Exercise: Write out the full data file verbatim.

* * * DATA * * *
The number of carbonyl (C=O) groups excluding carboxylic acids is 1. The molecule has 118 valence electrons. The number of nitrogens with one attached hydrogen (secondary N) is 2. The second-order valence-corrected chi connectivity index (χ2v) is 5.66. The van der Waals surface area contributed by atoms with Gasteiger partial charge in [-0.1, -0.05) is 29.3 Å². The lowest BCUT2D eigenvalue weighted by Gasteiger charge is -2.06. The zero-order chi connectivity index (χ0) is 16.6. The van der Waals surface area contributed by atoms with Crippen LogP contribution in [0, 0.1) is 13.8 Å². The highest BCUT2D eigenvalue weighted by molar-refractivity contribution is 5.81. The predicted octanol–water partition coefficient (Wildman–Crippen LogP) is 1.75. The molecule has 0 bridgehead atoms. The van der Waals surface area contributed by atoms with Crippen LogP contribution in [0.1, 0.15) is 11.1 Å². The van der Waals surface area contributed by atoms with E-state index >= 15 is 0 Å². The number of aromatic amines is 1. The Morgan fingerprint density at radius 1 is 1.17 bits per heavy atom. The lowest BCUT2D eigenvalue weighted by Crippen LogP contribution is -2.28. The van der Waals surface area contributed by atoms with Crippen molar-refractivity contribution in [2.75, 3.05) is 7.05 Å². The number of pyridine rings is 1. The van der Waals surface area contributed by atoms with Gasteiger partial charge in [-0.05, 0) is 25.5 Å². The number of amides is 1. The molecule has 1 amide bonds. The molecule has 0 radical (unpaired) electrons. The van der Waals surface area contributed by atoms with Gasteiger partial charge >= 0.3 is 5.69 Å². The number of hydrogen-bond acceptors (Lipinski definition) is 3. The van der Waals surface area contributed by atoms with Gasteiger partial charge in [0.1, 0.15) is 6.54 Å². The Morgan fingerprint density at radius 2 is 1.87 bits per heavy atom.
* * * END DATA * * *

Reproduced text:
The number of carbonyl (C=O) groups excluding carboxylic acids is 1. The molecule has 118 valence electrons. The number of nitrogens with one attached hydrogen (secondary N) is 2. The second-order valence-corrected chi connectivity index (χ2v) is 5.66. The van der Waals surface area contributed by atoms with Gasteiger partial charge in [-0.1, -0.05) is 29.3 Å². The lowest BCUT2D eigenvalue weighted by Gasteiger charge is -2.06. The zero-order chi connectivity index (χ0) is 16.6. The van der Waals surface area contributed by atoms with Crippen LogP contribution in [0, 0.1) is 13.8 Å². The highest BCUT2D eigenvalue weighted by molar-refractivity contribution is 5.81. The predicted octanol–water partition coefficient (Wildman–Crippen LogP) is 1.75. The molecule has 0 bridgehead atoms. The van der Waals surface area contributed by atoms with Crippen LogP contribution in [0.1, 0.15) is 11.1 Å². The van der Waals surface area contributed by atoms with E-state index >= 15 is 0 Å². The number of aromatic amines is 1. The Morgan fingerprint density at radius 1 is 1.17 bits per heavy atom. The lowest BCUT2D eigenvalue weighted by Crippen LogP contribution is -2.28. The van der Waals surface area contributed by atoms with Crippen molar-refractivity contribution in [2.75, 3.05) is 7.05 Å². The number of pyridine rings is 1. The van der Waals surface area contributed by atoms with Gasteiger partial charge in [-0.05, 0) is 25.5 Å². The number of amides is 1. The molecule has 1 amide bonds. The molecule has 0 radical (unpaired) electrons. The van der Waals surface area contributed by atoms with Gasteiger partial charge >= 0.3 is 5.69 Å². The number of hydrogen-bond acceptors (Lipinski definition) is 3. The van der Waals surface area contributed by atoms with Gasteiger partial charge in [0.1, 0.15) is 6.54 Å². The Morgan fingerprint density at radius 2 is 1.87 bits per heavy atom.